In your opinion, can film censorship be used as a form of publicity to increase market interest?
I can only answer in terms of the U.S., where "film censorship" usually equates with getting an "NC-17" rating, which makes it difficult to book theaters and advertise.
While there’s some tradition of a distributor milking a ratings fight for publicity (SHOWGIRLS, DOGMA, CRASH), I’m not convinced the drama puts any more butts in seats opening weekend. Rather, I suspect that the number of patrons attracted by the controversy is largely offset by the number turned off. And it’s important to remember that most of the movies branded NC-17 receive the rating for sexual content, which is difficult to market beyond a certain level anyway. The attendant controversy only highlights the sexual aspect of the picture.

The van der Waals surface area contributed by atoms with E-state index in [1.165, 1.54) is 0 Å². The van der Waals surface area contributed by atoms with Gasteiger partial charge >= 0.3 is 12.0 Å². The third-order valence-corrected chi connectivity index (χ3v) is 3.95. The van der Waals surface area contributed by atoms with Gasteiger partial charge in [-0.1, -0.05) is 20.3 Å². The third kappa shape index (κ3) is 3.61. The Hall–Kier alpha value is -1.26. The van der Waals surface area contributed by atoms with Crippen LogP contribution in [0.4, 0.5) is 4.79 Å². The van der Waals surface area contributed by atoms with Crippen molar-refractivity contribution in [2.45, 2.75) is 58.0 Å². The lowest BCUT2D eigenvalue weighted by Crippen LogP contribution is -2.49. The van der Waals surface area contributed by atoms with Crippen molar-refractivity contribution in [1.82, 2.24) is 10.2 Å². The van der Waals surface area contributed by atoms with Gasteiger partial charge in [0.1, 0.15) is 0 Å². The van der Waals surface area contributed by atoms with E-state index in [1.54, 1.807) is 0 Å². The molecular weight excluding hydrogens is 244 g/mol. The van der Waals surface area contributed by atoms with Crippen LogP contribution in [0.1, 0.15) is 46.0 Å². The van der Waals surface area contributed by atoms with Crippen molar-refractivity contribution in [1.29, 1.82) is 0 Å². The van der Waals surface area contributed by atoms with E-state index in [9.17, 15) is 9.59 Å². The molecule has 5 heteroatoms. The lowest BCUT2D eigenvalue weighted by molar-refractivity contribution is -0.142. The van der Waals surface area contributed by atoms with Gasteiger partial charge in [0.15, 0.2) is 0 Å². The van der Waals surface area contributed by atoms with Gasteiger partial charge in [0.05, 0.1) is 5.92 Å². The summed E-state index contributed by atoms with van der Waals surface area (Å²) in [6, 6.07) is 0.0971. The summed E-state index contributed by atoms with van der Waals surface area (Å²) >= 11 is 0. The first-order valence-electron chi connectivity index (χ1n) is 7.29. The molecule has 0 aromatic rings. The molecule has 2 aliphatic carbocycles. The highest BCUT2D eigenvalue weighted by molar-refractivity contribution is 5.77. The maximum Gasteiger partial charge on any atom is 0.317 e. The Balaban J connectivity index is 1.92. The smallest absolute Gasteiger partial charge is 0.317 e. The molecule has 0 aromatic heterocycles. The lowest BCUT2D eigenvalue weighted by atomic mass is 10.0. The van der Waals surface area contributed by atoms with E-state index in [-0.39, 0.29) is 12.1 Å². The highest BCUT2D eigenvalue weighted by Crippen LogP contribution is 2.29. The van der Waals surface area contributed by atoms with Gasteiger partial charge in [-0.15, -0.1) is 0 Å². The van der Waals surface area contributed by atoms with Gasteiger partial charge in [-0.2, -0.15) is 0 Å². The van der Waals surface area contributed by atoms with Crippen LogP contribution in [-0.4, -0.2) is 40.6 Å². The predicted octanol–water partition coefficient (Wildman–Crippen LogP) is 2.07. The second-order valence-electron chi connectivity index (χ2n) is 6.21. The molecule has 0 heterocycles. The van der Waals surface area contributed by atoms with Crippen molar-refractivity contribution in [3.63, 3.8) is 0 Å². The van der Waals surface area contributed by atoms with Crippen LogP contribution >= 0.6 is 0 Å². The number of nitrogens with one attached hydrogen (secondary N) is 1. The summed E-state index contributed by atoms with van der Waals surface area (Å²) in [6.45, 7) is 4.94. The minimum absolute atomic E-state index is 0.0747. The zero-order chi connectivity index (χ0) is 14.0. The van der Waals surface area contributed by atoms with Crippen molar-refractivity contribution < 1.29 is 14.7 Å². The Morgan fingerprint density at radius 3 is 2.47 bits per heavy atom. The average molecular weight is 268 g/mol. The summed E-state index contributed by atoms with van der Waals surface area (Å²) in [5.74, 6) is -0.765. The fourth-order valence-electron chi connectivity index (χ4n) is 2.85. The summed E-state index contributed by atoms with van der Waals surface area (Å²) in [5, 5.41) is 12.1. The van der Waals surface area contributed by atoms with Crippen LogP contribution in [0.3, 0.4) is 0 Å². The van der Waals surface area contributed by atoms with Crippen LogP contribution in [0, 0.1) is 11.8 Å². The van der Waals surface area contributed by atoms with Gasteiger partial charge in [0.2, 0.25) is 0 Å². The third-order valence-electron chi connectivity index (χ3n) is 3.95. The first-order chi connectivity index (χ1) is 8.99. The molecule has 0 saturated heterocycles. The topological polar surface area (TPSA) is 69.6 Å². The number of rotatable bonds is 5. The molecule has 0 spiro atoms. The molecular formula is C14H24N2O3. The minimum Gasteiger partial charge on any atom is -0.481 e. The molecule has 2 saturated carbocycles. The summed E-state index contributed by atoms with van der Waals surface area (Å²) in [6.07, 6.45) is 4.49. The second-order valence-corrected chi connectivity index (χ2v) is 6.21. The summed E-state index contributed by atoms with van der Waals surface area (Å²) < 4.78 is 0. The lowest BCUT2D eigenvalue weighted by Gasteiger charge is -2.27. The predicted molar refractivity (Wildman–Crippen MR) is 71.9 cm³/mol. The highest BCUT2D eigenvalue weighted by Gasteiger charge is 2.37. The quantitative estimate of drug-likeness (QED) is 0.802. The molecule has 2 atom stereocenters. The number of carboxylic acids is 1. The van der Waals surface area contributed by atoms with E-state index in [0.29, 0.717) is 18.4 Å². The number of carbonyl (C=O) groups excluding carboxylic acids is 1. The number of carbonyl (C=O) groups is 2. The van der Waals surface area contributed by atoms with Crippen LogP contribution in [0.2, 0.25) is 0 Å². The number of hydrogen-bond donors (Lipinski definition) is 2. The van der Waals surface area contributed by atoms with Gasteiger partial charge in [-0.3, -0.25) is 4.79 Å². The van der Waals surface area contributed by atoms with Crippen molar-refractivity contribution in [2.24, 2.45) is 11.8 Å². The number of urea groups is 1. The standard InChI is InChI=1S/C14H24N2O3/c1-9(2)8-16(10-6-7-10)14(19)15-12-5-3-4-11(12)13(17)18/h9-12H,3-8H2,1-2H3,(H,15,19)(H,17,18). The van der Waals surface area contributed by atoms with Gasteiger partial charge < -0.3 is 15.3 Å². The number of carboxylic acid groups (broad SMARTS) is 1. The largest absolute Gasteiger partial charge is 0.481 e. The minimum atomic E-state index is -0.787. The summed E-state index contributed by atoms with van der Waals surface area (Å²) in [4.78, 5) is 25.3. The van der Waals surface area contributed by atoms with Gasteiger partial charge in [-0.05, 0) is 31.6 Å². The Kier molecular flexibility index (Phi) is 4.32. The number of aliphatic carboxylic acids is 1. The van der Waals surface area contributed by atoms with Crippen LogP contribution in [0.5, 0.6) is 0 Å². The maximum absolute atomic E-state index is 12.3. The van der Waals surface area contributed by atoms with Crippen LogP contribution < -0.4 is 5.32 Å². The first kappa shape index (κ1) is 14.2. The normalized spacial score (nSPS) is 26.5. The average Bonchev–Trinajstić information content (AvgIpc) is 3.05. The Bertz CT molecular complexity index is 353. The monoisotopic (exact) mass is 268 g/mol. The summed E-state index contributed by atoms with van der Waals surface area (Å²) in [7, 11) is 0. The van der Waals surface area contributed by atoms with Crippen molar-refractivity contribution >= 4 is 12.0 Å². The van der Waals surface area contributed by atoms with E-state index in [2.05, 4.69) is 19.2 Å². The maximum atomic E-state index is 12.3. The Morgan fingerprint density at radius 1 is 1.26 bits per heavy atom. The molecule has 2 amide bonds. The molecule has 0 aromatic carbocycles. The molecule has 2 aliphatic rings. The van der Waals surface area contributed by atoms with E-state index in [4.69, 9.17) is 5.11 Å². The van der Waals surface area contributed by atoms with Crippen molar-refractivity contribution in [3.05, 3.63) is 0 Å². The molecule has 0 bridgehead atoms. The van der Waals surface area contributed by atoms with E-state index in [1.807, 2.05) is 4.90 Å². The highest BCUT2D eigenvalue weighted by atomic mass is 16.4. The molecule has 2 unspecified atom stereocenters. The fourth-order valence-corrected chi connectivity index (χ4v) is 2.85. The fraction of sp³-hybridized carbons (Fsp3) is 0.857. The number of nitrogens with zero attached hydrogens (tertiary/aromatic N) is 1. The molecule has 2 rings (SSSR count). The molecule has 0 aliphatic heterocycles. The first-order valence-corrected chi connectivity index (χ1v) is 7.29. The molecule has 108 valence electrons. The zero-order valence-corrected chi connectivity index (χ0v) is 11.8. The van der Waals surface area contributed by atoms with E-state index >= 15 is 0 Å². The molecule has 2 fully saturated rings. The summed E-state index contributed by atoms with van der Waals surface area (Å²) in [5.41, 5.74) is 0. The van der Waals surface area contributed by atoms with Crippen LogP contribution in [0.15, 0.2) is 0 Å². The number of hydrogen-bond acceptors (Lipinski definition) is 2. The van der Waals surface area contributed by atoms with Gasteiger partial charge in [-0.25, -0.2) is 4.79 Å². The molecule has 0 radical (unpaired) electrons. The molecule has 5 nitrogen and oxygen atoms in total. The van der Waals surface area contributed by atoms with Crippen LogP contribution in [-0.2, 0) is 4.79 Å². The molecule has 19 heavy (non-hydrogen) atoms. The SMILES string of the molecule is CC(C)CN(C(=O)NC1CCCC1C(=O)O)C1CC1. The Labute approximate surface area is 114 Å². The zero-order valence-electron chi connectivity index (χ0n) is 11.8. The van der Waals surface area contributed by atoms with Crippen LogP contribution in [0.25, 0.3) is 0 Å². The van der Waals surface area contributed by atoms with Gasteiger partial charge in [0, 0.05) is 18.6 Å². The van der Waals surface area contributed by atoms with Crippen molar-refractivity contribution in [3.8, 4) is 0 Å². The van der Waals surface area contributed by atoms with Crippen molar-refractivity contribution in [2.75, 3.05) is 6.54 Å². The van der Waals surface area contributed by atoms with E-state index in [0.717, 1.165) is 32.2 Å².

For truly tiny movies that might otherwise get no publicity at all, talk of censorship might be an effective strategy. But for most movies, trying to generate controversy this way seems ill-advised in my opinion.